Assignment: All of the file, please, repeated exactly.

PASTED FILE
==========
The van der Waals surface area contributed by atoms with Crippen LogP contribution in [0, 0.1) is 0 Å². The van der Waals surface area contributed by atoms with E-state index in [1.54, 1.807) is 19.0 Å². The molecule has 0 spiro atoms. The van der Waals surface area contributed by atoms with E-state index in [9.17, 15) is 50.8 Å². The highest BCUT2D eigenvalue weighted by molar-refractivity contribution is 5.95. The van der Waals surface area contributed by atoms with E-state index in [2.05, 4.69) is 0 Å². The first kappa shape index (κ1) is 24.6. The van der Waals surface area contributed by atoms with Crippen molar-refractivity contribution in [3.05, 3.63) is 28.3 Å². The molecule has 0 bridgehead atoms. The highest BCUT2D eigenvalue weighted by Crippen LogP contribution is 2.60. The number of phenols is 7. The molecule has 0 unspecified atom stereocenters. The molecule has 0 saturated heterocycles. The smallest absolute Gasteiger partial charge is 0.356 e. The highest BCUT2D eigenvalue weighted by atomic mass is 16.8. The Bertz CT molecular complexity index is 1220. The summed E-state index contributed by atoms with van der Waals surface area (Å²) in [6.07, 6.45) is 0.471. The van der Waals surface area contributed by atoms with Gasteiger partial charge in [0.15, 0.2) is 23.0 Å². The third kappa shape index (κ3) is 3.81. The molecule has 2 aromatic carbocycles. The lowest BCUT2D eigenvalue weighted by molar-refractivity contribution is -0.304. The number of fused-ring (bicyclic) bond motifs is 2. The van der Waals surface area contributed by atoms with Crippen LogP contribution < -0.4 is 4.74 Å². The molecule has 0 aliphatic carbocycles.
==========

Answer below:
The van der Waals surface area contributed by atoms with Crippen LogP contribution in [0, 0.1) is 0 Å². The van der Waals surface area contributed by atoms with E-state index in [1.54, 1.807) is 19.0 Å². The molecule has 0 spiro atoms. The van der Waals surface area contributed by atoms with E-state index in [9.17, 15) is 50.8 Å². The highest BCUT2D eigenvalue weighted by molar-refractivity contribution is 5.95. The van der Waals surface area contributed by atoms with E-state index in [2.05, 4.69) is 0 Å². The first kappa shape index (κ1) is 24.6. The van der Waals surface area contributed by atoms with Crippen molar-refractivity contribution in [3.05, 3.63) is 28.3 Å². The molecule has 0 bridgehead atoms. The highest BCUT2D eigenvalue weighted by Crippen LogP contribution is 2.60. The number of phenols is 7. The molecule has 0 unspecified atom stereocenters. The molecule has 0 saturated heterocycles. The smallest absolute Gasteiger partial charge is 0.356 e. The highest BCUT2D eigenvalue weighted by atomic mass is 16.8. The Bertz CT molecular complexity index is 1220. The summed E-state index contributed by atoms with van der Waals surface area (Å²) in [6.07, 6.45) is 0.471. The van der Waals surface area contributed by atoms with Gasteiger partial charge in [0.15, 0.2) is 23.0 Å². The third kappa shape index (κ3) is 3.81. The molecule has 2 aromatic carbocycles. The lowest BCUT2D eigenvalue weighted by molar-refractivity contribution is -0.304. The number of fused-ring (bicyclic) bond motifs is 2. The van der Waals surface area contributed by atoms with Crippen LogP contribution < -0.4 is 4.74 Å². The molecule has 0 aliphatic carbocycles.